Philly’s Tax Lien Sale Sucked*

*But what happened before the experimental auction was impressive and promising.

Investment desperately needed. | Photo by Jukie Bot on Flickr, Creative Commons License.

Photo by Jukie Bot on Flickr, Creative Commons License.

Philadelphia’s first tax lien sale under Mayor Michael Nutter was a flop. But it was also kind of amazing.

I’ll explain, but first, a quick primer on this complex but important problem. Tax liens are legal claims the city slaps on properties when the owners of those properties fail to pay their taxes. Liens give the city the right to auction off tax-delinquent properties and use the profits to cover the taxes that are owed. Property tax delinquency is an epidemic in Philadelphia. About 100,000 properties are in arrears — which is one of the highest rates in the nation — and they owe a total of about $500 million in unpaid taxes and penalties to the city and cash-strapped School District of Philadelphia. As large as that $500 million figure is, the bigger problem with property tax delinquency is probably the blight generated by past-due parcels, which are often vacant and owned by speculators, not homeowners.

The city has struggled mightily to curb rampant tax delinquency. The lien sale was an experimental attempt at a new strategy: selling the liens to private investors, who would then have the same authority the city has to collect penalties and interest from delinquent property owners, and even to begin foreclosure proceedings on delinquent properties. Lien sales are, at root, an outsourcing of delinquency enforcement.

Over the last few days, the city tried to auction off 865 liens online. The sale ended Monday, and the results sucked. Philly sold only sold 28 percent of the liens for a total of $2.1 million, according to data from the city’s revenue department.

But something the city government did right before the lien sale was a lot more successful. It mailed letters to deadbeat owners of more than 4,000 properties, warning them of the impending lien sale. The threat was clear: If they didn’t pay their delinquent taxes, the city would try to sell their debts to a third party.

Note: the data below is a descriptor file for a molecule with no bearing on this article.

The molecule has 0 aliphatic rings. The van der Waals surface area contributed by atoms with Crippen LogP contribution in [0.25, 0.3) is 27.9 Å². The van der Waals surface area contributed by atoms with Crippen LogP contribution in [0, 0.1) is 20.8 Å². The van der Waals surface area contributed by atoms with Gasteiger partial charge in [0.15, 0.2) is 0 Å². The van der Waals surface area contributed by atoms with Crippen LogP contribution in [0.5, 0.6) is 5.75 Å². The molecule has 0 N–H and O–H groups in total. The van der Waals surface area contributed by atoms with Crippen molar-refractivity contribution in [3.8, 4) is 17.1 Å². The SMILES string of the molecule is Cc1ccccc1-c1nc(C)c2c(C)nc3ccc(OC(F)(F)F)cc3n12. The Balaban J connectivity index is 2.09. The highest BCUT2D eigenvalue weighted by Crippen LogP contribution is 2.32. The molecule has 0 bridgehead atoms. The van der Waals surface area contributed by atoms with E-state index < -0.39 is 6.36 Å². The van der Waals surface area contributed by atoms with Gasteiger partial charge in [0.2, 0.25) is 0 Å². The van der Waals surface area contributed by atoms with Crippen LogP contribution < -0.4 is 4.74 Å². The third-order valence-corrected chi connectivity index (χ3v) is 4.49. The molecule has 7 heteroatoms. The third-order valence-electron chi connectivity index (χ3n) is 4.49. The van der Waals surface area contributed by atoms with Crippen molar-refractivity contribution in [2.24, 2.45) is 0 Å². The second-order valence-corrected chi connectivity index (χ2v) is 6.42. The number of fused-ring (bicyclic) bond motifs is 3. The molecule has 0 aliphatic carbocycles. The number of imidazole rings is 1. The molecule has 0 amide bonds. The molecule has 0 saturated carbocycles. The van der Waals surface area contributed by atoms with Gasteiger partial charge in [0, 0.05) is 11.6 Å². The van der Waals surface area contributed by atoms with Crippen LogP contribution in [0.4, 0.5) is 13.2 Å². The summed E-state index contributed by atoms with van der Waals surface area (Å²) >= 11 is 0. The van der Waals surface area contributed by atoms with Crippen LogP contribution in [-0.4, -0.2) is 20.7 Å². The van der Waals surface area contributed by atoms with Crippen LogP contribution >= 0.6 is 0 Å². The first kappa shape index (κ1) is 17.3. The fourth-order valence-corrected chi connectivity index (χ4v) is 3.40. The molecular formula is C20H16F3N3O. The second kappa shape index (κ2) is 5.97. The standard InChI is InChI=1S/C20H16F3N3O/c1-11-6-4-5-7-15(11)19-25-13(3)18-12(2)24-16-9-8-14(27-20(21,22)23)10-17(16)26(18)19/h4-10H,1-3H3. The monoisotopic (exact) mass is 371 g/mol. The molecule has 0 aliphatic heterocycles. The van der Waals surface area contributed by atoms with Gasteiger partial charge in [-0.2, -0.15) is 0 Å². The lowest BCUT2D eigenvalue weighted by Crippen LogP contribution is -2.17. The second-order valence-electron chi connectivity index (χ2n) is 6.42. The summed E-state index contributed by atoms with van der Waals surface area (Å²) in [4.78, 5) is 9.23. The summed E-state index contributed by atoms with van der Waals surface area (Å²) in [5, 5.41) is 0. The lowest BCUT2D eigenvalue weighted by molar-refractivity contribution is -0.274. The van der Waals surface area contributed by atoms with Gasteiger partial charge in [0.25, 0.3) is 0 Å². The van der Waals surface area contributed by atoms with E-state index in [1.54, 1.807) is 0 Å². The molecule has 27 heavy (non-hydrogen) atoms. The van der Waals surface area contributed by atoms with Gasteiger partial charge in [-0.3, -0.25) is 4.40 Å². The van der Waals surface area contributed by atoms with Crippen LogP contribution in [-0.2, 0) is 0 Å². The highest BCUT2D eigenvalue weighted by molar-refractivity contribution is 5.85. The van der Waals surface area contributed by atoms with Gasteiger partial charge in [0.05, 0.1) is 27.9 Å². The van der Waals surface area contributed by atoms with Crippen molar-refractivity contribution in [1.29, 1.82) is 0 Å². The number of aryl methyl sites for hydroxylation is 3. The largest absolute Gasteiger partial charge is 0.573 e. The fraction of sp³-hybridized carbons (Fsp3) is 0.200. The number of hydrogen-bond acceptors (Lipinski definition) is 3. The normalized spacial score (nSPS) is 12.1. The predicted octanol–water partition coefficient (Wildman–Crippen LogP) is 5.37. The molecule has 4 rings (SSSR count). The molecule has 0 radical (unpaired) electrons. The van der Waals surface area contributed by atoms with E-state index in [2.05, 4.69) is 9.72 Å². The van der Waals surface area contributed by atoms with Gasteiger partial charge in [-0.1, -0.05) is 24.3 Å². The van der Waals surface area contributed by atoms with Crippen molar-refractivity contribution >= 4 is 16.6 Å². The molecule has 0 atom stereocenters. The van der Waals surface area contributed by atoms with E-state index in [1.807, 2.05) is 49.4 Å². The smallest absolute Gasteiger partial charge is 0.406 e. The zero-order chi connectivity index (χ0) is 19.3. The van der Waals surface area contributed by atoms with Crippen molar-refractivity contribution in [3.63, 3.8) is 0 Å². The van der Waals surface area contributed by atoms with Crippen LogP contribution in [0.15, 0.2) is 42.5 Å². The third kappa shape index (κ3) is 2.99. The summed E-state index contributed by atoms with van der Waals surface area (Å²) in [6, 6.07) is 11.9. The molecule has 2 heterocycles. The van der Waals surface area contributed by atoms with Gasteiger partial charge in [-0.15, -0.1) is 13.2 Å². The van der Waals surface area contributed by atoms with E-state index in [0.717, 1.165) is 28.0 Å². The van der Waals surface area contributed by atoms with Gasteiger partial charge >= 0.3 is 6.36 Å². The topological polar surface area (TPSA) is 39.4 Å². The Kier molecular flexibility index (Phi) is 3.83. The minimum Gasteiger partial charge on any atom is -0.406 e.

Out of the 4,000-plus properties, 1,419 of the owners paid their delinquent taxes in full, while 645 paid their 2015 taxes. The city reaped $5.5 million in cash, as well as an additional $2.2 million in expected payment agreements, said mayoral spokesman Mark McDonald. All together, that’s about $10 million in proceeds.

In other words, it appears that a lien sale is an incredibly effective tool with which to threaten property owners who haven’t paid their taxes.

“This has been the fastest and most impactful enforcement tool that anyone in revenue can recall,” said Clarena Tolson, commissioner of the revenue department. “From start of process to finish was just over seven weeks.”

Comparatively, Tolson said, the process of offloading a property at a sheriff’s sale can take nine months to a year.

Why was the lien sale itself so unsuccessful? A few potential reasons. One is that the liens might have been priced too high. The city required a minimum bid worth the total value of the delinquent tax bill (including interest and fees) minus the penalty. In English, that means an investor would have to bid at least $2,850 to purchase the rights to collect a tax bill worth $2,975.

Ori Feibush, a real estate agent and former City Council candidate, said he didn’t know why anyone would make that investment. He said he crunched the numbers on a few liens, and determined that he would be able to collect a 2 percent to 3 percent return on his money if he bought them.

“There’s no value to the buyer to do that,” he said. He admitted, though, that, “There may be some reason that I’m just not aware of” that it would be beneficial.

Another possible reason that the lien sale sucked is that investors researched the liens up for sale, and decided the taxes simply weren’t collectible. Perhaps the property owners hadn’t paid their taxes for a decade, or the owners looked to be dead or MIA.

That’d be an argument for the city wiping its books clean of some property tax debts, which is what Beth McConnell, policy director of the Philadelphia Association of Community Development Corporations, thinks it should do.

“The city has a lot of tax-delinquent debt on its books that it should probably clear because the owners are nowhere to be found,” she said.

Officials say that this first sale was just a pilot program intended to test the waters for a bigger sale in the future. Should the city move forward with another auction, in part so that it can simply collect back taxes by warning delinquent property owners that a lien sale is on the way? Or will threatening letters from the city be less scary now that people know the lien sale was a flop? Another thing that must be considered is whether the benefits of a lien sale are worth putting up with its potential costs, such as undermining the city’s new land bank and harming neighborhoods.